But the Growth Policy Plan is mandated by state law, not the Planning Commission, and it was the Town of Farragut’s Board of Mayor and Aldermen that put the brakes last month on County Mayor Glenn Jacobs’ proposal to loosen it.
And Gerald Green, executive director of Knoxville-Knox County Planning, noted that both planning staff and the Planning Commission had recommended including rural areas in the Planned Development ordinance. County Commission itself voted to remove them, at the request of members of the Knox County Planning Alliance.
Green also said that issues on the Planning Commission rarely break down along strictly city-county lines.
“Often when there’s a split vote, it’s some county appointees on either side and some city appointees on either side,” he said.
Commissioner John Schoonmaker, whose 5th District includes Farragut and Concord just south of Anders’ district, said last week he hadn’t had time to dig into Anders’ ideas. (He’s busy running for re-election in the March 3 Republican primary.) But he said the issues could maybe be addressed at the agency’s staff level, by having some planners specifically designated to handle and think about growth issues outside city limits.
“Even if you had a couple planners who just did county, and a couple planners who just did city, I could see that,” he said.
Green said that logistically, his staff could probably serve two different planning commissions, if the county elected to go that route. They’re already used to administering the separate city and county zoning ordinances.
But he said what the county really needs is an updated General Plan and a clear sense of where it wants to go, in terms of its growth and infrastructure.
“I think what they really need is a vision for the county,” Green said.
That has also been the position of the Knox County Planning Alliance. Alliance member Diane Montgomery, a member of the Northshore Corridor Association, said of Anders, “Shouldn’t he be conferring first with the other parties involved to see if there is another, more effective and cost efficient path forward — for example revising the Growth Plan maps -— together, as has already been suggested by the Farragut aldermen?”
Abbey Harris, a spokeswoman for Jacobs, said the county mayor didn’t have a position on Anders’ suggestion of a separate county planning commission, “but is open to any discussion regarding planning.”
Anders said he would explore the legalities of changing the organization of the Planning Commission.
It appears that it would require amending the interlocal agreement between the city and county governments that governs the planning agency. There would probably also have to be some level of state approval.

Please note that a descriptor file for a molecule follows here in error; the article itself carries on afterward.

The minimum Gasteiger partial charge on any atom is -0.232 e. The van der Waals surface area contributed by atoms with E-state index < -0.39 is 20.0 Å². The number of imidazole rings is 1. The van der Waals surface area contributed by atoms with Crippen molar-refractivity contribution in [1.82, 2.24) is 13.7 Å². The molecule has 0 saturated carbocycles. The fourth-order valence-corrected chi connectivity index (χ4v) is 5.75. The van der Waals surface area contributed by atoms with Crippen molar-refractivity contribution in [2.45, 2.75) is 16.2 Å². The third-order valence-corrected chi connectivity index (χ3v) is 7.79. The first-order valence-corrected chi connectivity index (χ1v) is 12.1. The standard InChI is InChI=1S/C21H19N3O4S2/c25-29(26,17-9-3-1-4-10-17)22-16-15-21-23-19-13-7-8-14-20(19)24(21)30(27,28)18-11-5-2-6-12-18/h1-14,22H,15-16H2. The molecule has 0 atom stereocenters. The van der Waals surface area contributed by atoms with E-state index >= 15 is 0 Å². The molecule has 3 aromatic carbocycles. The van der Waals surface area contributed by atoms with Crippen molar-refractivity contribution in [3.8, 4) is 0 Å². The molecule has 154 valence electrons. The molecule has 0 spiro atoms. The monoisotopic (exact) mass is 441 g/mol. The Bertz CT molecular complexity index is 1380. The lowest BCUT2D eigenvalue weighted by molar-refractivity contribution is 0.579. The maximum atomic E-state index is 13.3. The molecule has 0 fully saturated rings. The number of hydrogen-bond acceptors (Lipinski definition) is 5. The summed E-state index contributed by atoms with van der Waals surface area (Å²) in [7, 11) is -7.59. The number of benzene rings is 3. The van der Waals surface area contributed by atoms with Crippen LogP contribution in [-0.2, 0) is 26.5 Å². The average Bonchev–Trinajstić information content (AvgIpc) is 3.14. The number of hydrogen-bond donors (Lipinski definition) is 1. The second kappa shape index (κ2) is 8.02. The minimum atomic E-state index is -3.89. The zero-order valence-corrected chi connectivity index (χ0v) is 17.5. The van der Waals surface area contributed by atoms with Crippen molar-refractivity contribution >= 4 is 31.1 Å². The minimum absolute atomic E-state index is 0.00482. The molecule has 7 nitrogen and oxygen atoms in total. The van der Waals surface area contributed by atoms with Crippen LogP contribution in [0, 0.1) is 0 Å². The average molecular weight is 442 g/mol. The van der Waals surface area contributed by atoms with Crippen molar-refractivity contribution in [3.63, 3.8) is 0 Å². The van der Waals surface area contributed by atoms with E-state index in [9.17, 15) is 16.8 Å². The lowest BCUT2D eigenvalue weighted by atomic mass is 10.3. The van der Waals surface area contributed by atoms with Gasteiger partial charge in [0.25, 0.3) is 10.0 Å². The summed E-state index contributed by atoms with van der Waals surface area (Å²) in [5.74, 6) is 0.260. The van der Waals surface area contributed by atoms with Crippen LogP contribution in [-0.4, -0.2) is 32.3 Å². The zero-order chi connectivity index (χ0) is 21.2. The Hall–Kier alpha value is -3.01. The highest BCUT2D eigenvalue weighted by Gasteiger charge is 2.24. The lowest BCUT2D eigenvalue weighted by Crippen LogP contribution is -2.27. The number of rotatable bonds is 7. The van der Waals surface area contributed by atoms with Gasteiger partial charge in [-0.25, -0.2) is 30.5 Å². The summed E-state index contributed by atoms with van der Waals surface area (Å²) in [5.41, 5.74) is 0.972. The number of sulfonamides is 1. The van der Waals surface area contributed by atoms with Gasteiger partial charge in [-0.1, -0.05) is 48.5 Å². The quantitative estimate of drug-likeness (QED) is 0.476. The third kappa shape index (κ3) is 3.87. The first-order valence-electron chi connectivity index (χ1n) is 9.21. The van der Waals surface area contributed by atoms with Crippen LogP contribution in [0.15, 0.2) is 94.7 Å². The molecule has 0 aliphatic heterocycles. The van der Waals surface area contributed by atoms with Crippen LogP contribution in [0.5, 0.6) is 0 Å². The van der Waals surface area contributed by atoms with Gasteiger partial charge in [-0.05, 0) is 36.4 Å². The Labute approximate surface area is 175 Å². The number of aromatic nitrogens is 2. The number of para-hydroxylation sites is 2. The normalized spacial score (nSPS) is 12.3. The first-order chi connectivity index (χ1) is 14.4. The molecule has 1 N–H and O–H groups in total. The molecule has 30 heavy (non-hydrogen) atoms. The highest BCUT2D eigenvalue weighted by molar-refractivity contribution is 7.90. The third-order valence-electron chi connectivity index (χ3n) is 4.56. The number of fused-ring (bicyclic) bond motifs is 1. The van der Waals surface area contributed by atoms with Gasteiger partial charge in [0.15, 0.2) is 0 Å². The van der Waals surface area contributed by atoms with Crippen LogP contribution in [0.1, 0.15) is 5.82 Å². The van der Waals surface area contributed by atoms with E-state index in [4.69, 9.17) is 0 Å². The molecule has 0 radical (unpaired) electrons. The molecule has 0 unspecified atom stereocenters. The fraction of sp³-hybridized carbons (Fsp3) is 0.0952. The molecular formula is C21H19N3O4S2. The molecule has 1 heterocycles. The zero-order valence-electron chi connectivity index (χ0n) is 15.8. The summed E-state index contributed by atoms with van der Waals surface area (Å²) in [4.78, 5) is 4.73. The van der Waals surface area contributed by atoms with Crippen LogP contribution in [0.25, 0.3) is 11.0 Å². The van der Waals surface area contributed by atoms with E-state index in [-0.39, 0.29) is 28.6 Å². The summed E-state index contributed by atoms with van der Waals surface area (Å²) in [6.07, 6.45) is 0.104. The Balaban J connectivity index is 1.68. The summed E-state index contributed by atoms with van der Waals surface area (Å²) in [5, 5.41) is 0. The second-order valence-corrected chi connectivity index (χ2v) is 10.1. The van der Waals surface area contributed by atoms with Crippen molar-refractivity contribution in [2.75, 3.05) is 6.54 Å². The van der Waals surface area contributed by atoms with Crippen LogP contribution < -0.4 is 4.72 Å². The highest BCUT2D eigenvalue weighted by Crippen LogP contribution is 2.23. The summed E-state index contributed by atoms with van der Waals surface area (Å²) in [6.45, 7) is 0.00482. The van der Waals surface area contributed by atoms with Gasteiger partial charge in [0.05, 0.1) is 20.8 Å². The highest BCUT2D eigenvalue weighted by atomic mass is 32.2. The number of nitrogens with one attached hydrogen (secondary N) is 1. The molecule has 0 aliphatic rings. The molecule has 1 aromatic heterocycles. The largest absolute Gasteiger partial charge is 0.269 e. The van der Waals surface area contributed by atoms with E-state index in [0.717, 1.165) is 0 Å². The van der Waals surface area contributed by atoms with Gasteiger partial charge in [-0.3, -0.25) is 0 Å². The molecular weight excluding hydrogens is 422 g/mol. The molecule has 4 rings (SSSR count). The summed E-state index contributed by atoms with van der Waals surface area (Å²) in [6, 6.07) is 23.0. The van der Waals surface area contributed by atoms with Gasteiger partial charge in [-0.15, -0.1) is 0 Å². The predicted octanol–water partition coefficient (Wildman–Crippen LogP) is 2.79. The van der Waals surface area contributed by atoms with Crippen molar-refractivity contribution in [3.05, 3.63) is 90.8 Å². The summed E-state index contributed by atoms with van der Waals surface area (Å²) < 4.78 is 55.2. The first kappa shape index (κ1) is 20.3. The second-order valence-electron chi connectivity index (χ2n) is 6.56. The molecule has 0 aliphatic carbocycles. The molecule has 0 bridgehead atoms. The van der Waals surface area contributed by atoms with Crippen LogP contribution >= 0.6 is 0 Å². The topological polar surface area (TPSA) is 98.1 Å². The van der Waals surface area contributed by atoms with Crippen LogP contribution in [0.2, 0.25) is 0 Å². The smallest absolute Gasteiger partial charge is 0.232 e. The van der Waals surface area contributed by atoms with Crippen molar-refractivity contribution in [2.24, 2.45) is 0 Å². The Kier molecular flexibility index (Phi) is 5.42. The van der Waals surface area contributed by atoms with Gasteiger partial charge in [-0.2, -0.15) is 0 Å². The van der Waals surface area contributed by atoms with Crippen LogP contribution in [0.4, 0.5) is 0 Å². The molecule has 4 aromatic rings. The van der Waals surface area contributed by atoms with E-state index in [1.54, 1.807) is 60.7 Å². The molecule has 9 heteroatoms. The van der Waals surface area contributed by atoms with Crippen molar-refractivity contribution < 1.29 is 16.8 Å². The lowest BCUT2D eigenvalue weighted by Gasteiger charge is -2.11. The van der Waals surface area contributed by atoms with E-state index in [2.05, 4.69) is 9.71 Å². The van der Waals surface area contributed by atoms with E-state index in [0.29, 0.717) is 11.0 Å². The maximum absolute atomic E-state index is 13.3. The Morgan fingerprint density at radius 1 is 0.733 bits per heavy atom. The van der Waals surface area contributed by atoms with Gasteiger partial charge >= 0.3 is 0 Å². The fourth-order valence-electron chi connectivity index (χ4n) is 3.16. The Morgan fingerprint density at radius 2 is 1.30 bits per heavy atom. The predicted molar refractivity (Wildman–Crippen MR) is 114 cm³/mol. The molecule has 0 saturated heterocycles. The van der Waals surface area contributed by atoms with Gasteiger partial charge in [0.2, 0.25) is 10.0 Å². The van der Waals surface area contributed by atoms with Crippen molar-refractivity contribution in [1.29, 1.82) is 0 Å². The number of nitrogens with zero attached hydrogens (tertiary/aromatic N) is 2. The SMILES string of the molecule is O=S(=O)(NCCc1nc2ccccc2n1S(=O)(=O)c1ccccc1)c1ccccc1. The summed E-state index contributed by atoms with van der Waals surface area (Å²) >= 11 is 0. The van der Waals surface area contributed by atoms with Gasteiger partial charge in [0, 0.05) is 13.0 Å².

Christina Magráns, a staff attorney with the City of Knoxville, said in an email that the agreement can be changed by a vote of both City Council and County Commission. But, she added, “It is important to note, though, that if the County wanted to dissolve the current Planning Commission and create a new one, the State Department of Economic and Community Development and the State Local Government Planning Advisory Commission likely would have to review and approve the change.”
Meanwhile, one thing that is clear and uncontestable about growth in Knox County is that it’s happening.
In the 2010 U.S. Census, the county’s population was 432,226. This year’s Census will provide a definitive update, but estimates based on sample surveys in the intervening years put the current count at about 465,000 — the equivalent of adding a town of 30,000 people, the size of Oak Ridge, to the county during the past decade.
Current projections for future growth prepared by the Boyd Center for Business and Economic Research estimate the population to clear a half-million people by 2030 and 540,000 by 2040.
Those trends could be affected by any number of things, from economic downturns to natural disasters to worldwide plagues, but assuming they continue on their current tracks, the county faces a few fundamental questions: Where will they all live? And what impact will they have on the resources and infrastructure of the surrounding communities?
In addressing those, Frazier, of the Planning Alliance, said, “I think that all perspectives should be considered including the long history of decisions to ignore and or dismiss the guidelines and recommendations set forth in the plans; the idea that changes or formations of ordinances could also provide desired outcomes such as mixed use and clustered development; agricultural areas could benefit from higher density allotments with specific use determinations; and that county planning affects both city and county residents.”
She added that she didn’t think any of that would necessarily require structural changes of the kind Anders is proposing. “I believe that under our current leadership we can effectively determine processes that take into account the best interests of all Knox County residents,” she said.